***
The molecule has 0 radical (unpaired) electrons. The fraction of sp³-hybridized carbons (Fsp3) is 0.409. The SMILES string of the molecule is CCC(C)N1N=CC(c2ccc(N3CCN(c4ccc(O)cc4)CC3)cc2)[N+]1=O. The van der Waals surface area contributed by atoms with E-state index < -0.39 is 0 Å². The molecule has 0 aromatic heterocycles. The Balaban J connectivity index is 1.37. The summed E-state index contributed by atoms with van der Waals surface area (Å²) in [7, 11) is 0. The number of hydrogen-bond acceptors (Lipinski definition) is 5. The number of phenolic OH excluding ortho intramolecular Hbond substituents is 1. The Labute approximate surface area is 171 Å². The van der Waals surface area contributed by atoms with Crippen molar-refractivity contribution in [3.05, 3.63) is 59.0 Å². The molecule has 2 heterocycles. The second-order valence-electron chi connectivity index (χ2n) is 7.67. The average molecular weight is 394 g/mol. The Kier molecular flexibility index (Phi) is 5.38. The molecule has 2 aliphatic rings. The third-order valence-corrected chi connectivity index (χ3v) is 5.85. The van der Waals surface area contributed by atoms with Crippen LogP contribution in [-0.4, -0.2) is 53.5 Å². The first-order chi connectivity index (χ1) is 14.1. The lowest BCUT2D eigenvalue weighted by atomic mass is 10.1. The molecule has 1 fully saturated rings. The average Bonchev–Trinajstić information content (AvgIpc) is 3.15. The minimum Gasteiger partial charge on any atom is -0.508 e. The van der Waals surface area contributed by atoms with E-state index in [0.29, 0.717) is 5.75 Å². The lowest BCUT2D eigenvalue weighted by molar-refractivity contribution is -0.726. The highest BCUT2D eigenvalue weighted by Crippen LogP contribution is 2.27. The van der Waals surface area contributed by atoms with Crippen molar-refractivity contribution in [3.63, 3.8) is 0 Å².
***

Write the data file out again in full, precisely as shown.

The molecule has 0 radical (unpaired) electrons. The fraction of sp³-hybridized carbons (Fsp3) is 0.409. The SMILES string of the molecule is CCC(C)N1N=CC(c2ccc(N3CCN(c4ccc(O)cc4)CC3)cc2)[N+]1=O. The van der Waals surface area contributed by atoms with E-state index < -0.39 is 0 Å². The molecule has 0 aromatic heterocycles. The Balaban J connectivity index is 1.37. The summed E-state index contributed by atoms with van der Waals surface area (Å²) in [7, 11) is 0. The number of hydrogen-bond acceptors (Lipinski definition) is 5. The number of phenolic OH excluding ortho intramolecular Hbond substituents is 1. The Labute approximate surface area is 171 Å². The van der Waals surface area contributed by atoms with Crippen molar-refractivity contribution in [3.05, 3.63) is 59.0 Å². The molecule has 2 heterocycles. The second-order valence-electron chi connectivity index (χ2n) is 7.67. The average molecular weight is 394 g/mol. The Kier molecular flexibility index (Phi) is 5.38. The molecule has 2 aliphatic rings. The third-order valence-corrected chi connectivity index (χ3v) is 5.85. The van der Waals surface area contributed by atoms with Crippen LogP contribution in [-0.4, -0.2) is 53.5 Å². The first-order chi connectivity index (χ1) is 14.1. The lowest BCUT2D eigenvalue weighted by atomic mass is 10.1. The molecule has 1 fully saturated rings. The average Bonchev–Trinajstić information content (AvgIpc) is 3.15. The minimum Gasteiger partial charge on any atom is -0.508 e. The van der Waals surface area contributed by atoms with E-state index in [0.29, 0.717) is 5.75 Å². The lowest BCUT2D eigenvalue weighted by molar-refractivity contribution is -0.726. The highest BCUT2D eigenvalue weighted by Crippen LogP contribution is 2.27. The van der Waals surface area contributed by atoms with Crippen molar-refractivity contribution in [3.63, 3.8) is 0 Å².